Father Willis built a three-manual organ of 32 stops in 1883. It stood on the quire screen, where its appearance became subject to criticism (“a poor exhibition of woodwork and paint”, as one observer described it). The whole organ was contained within the case, except for the longest pipes of the Pedal Open Diapason and Violone; these were placed respectively in the south nave triforium and behind the north choir stalls, where they remain. The Pedal Ophicleide was added by the Willis firm in 1906.
In 1953, Hill Norman & Beard rebuilt the organ within a new, much smaller case designed by the Cathedral Architect, Alban Caroë. Inevitably, the layout became very cramped. The original action (tracker with pneumatic lever) was replaced by pneumatic action, with a new console, and most of the Pedal stops were relocated south of the choir stalls.
Numerous changes were made to the organ over the next forty years: these included the installation of electro-pneumatic action and remodelling of the Choir Organ by Rushworth & Dreaper in 1980. Chief among the changes made by Percy Daniel & Co was the addition of twelve 32ft Open Wood pipes from St Marylebone Parish Church, which were installed in the south transept in 1988. Fortunately for posterity, 31 Father Willis stops (including some which were providentially stored at the Deanery) survived these alterations to provide the inspiration for a new organ.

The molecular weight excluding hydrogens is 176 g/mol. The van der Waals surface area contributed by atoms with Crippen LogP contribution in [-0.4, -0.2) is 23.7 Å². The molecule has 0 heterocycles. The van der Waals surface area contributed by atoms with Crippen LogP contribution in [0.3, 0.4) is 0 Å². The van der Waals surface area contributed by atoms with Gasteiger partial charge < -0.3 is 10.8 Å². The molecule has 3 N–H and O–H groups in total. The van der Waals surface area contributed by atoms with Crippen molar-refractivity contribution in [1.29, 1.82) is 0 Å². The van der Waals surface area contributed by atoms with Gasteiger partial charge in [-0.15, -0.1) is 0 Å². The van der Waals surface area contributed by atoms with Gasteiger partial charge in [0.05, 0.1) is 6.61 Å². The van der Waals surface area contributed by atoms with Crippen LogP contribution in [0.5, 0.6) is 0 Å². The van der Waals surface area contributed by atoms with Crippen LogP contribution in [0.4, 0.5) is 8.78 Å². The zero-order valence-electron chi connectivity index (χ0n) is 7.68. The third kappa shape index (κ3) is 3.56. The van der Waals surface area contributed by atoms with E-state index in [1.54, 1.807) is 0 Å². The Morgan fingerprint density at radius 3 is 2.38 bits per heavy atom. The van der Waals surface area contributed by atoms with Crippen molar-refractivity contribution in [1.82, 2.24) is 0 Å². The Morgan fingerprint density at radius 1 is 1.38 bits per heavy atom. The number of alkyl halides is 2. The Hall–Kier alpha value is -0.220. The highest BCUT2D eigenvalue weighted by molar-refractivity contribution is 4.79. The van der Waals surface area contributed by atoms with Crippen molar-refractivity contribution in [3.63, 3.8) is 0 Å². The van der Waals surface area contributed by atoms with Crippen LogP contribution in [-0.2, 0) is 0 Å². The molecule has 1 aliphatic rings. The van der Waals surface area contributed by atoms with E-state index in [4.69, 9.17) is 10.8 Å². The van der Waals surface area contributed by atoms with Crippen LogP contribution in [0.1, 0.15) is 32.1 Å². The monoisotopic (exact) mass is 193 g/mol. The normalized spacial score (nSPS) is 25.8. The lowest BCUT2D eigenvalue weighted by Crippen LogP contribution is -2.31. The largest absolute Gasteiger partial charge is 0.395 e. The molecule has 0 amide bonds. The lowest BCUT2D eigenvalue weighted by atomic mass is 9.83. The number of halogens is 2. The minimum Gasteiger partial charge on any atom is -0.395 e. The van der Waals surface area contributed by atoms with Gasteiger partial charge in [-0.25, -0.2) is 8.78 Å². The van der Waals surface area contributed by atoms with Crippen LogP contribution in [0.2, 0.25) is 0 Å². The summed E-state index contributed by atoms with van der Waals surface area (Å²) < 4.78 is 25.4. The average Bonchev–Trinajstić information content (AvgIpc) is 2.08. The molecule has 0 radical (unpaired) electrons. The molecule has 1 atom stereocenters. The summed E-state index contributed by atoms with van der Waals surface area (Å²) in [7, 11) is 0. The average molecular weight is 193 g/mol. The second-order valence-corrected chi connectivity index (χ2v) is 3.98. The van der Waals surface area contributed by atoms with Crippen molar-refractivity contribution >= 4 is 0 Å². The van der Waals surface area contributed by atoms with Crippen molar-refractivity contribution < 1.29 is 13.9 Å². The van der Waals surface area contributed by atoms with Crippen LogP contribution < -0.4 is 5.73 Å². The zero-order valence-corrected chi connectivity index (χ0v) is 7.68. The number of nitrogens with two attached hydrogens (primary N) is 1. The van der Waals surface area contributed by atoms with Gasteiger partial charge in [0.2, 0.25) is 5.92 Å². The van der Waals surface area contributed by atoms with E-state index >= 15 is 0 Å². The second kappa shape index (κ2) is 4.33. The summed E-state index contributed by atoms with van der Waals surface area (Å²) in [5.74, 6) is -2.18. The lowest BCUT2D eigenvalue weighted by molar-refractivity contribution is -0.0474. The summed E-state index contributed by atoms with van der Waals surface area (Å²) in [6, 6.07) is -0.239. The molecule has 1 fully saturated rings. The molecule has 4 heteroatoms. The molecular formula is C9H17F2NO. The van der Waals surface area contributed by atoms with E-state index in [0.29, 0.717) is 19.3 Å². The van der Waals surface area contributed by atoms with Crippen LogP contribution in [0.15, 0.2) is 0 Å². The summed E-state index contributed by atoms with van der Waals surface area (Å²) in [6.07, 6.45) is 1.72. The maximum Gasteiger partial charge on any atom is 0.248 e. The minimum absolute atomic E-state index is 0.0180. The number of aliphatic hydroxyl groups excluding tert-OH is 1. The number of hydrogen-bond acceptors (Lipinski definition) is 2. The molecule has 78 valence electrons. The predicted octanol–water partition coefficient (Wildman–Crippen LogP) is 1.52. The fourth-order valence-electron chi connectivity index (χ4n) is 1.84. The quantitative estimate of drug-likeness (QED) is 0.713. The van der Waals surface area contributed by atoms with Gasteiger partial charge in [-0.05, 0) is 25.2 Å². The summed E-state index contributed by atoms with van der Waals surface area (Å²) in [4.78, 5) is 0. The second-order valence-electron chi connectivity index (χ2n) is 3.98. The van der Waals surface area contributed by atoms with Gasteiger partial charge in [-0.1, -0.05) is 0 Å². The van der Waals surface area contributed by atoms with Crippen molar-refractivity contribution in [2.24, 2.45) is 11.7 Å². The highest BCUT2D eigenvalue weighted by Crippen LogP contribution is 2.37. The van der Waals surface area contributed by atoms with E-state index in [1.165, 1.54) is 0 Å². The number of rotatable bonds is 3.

As an essential first step, the Caroë case was re-designed in consultation with Caroë and Partners, the Cathedral architects. Entirely new casework was provided for the west side, while the east elevation together with the side panelling was increased in height.
The main part of the organ (including the new Tuba and most of the Pedal Organ) is contained within the enlarged case on the screen; the new West Choir Organ is in a “chair” case projecting towards the nave. The new console, like its predecessors, is on the south side of the screen. The East Choir Organ replaces the former Pedal section on the south side of the choir stalls, together with the new Contra Trombone rank. Dr Roy Massey was the consultant for the project, with the then Cathedral Organist, Geraint Bowen.
For more information on the manuals and stops click here